By Leslee Kulba-A hefty number showed up to Tuesday’s meeting of the Buncombe County Commissioners. On the agenda was only one item, the results of the energy audit the commissioners had called for at their last retreat. It was accompanied by a resolution proposed by Commissioner Brownie Newman, and that was the anchor for the bulk of public comment.
Most who spoke appeared to be advertising their businesses, which would be understandable given the economic backdrop. Others were concerned about the fate of the planet. Dee Eggers, a professor in the Environmental Science Department at UNCA, spoke of health problems associated with carbon emissions. Anna Jane Joyner, a community organizer from the Western North Carolina Alliance (WNCA), spoke of longer-range consequences, which included Atlanta-esque temperatures for Asheville, loss of the area’s four seasons, dreary autumn leaf colors, proliferation of poison ivy, widespread tree mortality, and mass wildlife extinctions.
The report itself was nicely done. Shaw Environmental & Infrastructure, Inc. proposed twenty-six energy-efficiency strategies that could, combined, save the county $250,400 annually on its utility bills. In making its recommendations, Shaw stuck to proven technologies with worthy returns on investment. The final report listed the recommendations with tags indicating their costs and payback periods, eligibility for subsidy, and ease in implementation.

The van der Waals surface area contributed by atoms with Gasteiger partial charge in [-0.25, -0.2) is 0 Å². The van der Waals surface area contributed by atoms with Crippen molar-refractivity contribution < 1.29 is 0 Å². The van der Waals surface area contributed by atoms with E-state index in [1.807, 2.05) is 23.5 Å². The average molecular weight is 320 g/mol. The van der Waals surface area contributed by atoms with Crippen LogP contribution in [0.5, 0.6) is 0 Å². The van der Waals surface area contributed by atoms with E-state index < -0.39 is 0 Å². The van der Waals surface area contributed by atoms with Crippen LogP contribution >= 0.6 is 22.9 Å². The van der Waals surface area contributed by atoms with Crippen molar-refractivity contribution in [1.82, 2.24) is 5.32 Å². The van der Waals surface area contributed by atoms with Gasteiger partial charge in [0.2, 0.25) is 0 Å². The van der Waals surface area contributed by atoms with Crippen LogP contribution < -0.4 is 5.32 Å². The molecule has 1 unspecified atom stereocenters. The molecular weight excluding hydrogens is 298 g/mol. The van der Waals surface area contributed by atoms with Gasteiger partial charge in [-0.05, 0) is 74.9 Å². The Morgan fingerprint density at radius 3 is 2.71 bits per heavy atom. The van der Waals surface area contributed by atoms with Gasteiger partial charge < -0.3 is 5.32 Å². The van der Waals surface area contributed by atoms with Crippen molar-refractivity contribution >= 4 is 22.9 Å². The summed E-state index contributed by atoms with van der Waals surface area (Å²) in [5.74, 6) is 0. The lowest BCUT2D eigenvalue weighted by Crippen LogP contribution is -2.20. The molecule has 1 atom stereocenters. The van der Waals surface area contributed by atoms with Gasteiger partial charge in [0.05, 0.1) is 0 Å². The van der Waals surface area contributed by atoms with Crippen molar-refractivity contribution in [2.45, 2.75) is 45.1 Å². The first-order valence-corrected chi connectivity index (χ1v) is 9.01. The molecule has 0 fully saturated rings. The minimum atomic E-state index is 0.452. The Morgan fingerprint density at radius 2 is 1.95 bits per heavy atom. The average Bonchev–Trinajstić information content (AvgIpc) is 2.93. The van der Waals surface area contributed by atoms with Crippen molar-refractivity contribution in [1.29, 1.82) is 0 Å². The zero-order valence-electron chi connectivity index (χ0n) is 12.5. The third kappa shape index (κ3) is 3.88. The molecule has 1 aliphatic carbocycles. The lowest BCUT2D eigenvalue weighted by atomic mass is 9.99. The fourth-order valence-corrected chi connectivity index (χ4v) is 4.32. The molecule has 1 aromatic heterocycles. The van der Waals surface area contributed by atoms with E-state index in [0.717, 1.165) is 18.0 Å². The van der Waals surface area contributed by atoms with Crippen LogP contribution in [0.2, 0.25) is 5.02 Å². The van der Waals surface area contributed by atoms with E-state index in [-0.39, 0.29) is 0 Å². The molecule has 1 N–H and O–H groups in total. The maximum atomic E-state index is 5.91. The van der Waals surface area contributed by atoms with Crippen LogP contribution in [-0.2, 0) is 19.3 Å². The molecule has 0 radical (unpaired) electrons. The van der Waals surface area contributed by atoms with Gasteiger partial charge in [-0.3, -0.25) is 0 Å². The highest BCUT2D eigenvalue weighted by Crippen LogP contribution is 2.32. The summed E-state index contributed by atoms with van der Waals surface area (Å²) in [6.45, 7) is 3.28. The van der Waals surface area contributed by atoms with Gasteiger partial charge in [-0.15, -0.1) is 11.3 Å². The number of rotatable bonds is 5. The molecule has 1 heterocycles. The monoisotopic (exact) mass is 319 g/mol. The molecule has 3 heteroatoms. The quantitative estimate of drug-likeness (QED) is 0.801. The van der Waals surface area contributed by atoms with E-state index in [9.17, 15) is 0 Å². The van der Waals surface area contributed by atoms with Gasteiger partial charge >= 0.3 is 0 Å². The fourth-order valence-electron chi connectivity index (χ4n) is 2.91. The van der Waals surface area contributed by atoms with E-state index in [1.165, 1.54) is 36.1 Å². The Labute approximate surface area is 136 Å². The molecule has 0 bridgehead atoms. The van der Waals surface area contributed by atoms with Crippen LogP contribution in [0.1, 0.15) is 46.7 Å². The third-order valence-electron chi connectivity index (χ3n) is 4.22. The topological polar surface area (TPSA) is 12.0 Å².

All the commissioners liked the report. Many, in fact, used the word “love” in expressing their feelings toward General Services Director Greg Israel. Once again, Chair David Gantt bragged about how Israel had pulled Buncombe ahead of other North Carolina counties for putting in practice so many energy-efficient innovations. The report was informational only. Up for a vote was Newman’s resolution.
It was similar to one floated past and adopted by Asheville City Council in 2006 when Newman served on that body. It sprang from an ICLEI (International Council for Local Environmental Initiatives) program that had its origins in the UN with express support for Agenda 21. Echoing its Ashevillian counterpart, the resolution on the commissioners’ table called upon the county to “reduce its carbon emissions by 2 percent annually until it achieves a total reduction of 80 percent.”
Nobody volunteered any information about which baseline was referenced, and whether the annual reductions were to be a percentage of the base level or the current year’s usage. Depending on the selected algorithm, the drop-dead date for Planet Earth without cutbacks would be either forty or eighty years from today.
In addition to the ICLEI goals, Newman was asking his peers to commit to a loose implementation schedule for Shaw’s recommendations. Mike Fryar said that was not necessary. He went through the various vocations of members of the board. He worked on stock cars, David Gantt was a lawyer, Holly Jones worked at the Y, Ellen Frost ran a bed-and-biscuit for dogs. In light of all that, he said they should trust the engineers with the engineering.